Today (April 22, 2013) is the 13th anniversary of one of the darkest days in American history---when the Democratic Clinton Administration seized a six year old child in order to force him back into the slavery that his mother had died trying to escape.










May 15, 2012

Cuban Dissident Dies after Communist Police Beat Him in Park



(p. 12) Havana

OUTSIDE the sun is blindingly hot, and in the immigration office 100 people are sweating profusely. But no one complains. A critical word, a demanding attitude, could end in punishment. So we all wait silently for a "white card," authorization to travel outside Cuba.

The white card is a piece of the migratory absurdities that prevent Cubans from freely leaving and entering their own country. It is our own Berlin Wall without the concrete, the land-mining of our borders without explosives. A wall made of paperwork and stamps, overseen by the grim stares of soldiers. This capricious exit permit costs over $200, a year's salary for the average Cuban. But money is not enough. Nor is a valid passport. We must also meet other, unwritten requirements, ideological and political conditions that make us eligible, or not, to board a plane.


. . .


Thousands of Cubans have been condemned to immobility on this island, though no court has issued such a verdict. Our "crime" is thinking critically of the government, being a member of an opposition group or subscribing to a platform in defense of human rights.

In my case, I can flaunt the sad record of having received 19 denials since 2008 of my applications for a white card.


. . .


That same afternoon, as I was issued one more denial, my cellphone rang insistently in my pocket. A broken voice related to me the last moments in the life of Juan Wilfredo Soto, a dissident who died several days after being handcuffed and beaten by the police in a public park. I sat down to steady myself, my ears ringing, my face flush.

I went home and looked at my passport, full of visas to enter a dozen countries but lacking any authorization to leave my own. Next to its blue cover my husband placed a report of the details of Juan Wilfredo Soto's death. Looking from his face in the photograph to the national seal on my passport, I could only conclude that in Cuba, nothing has changed.



For the full commentary, see:

YOANI SANCHEZ. "The Dream of Leaving Cuba." The New York Times, SundayReview Section (Sun., April 22, 2012): 12.

(Note: ellipses added.)

(Note: the online version of the commentary is dated April 21, 2012.)






April 22, 2012

Today Is Tweflth Anniversary of Democrats' Infamous Betrayal of Elián González



GonzalezElianSeizedOn2000-04-22.jpg"In this April 22, 2000 file photo, Elian Gonzalez is held in a closet by Donato Dalrymple, one of the two men who rescued the boy from the ocean, right, as government officials search the home of Lazaro Gonzalez, early Saturday morning, April 22, 2000, in Miami. Armed federal agents seized Elian Gonzalez from the home of his Miami relatives before dawn Saturday, firing tear gas into an angry crowd as they left the scene with the weeping 6-year-old boy." Source of caption and photo: online version of JENNIFER KAY and MATT SEDENSKY. "10 years later, few stirred by Elian Gonzalez saga." Omaha World-Herald (Thurs., April 22, 2010): 7A. (Note: the online version of the article is dated April 21, 2010 and has the title "10 years after Elian, US players mum or moving on.")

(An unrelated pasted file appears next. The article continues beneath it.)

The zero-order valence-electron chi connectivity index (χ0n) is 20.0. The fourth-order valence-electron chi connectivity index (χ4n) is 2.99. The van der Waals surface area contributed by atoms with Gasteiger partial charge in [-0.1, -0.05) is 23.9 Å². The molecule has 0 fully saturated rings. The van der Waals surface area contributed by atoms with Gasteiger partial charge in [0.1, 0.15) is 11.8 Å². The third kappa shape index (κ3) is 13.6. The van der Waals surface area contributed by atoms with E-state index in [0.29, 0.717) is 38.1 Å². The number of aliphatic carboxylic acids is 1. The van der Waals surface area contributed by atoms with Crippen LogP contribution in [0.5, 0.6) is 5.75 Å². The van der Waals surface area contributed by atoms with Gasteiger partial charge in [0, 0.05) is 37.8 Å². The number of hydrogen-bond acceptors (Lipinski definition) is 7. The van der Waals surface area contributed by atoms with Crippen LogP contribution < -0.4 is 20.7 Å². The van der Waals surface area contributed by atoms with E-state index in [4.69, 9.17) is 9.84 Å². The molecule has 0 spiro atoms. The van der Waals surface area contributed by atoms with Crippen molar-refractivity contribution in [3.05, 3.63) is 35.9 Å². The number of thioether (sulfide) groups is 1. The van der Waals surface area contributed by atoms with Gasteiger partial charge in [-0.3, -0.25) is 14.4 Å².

Today (April 22, 2012) is the twelfth anniversary of one of the darkest days in American history---when the Democratic Clinton Administration seized a six year old child in order to force him back into the slavery that his mother had died trying to escape.










February 14, 2012

Marco Rubio's Parents Worked Hard so He Could Do Something He Loves



RubioMarco2012-02-04.jpg


Marco Rubio. Source of photo: online version of the NYT article quoted and cited below.




(p. 10) Your parents came to Miami from Cuba in the 1950s. Your dad became a bartender, and your mom worked as a hotel maid, among other jobs. Was it always clear that you wouldn't follow them into a service job?

The service industry is hard, honorable work, but early on my parents drove it into us that a job is what you do to make a living; a career is when you get paid to do something that you love. They had jobs so I could have a career.


. . .


Koch Industries, Goldman Sachs and Morgan Stanley are among your top career campaign contributors. What do you say to people who believe that they're investing in you so that you'll push to overhaul the tax code to their benefit?

People buy into my agenda. I don't buy into anyone's agenda. I tell people what I stand for, and the things I've stood for were the same at the very beginning, when none of those people were giving me money.



For the full interview, see:

ANDREW GOLDMAN, interviewer. "TALK; Marco Rubio Won't Be V.P." The New York Times Magazine (Sun., January 29, 2012): 10.

(Note: ellipsis added; bold in original.)

(Note: the online version of the interview has the date January 26, 2012.)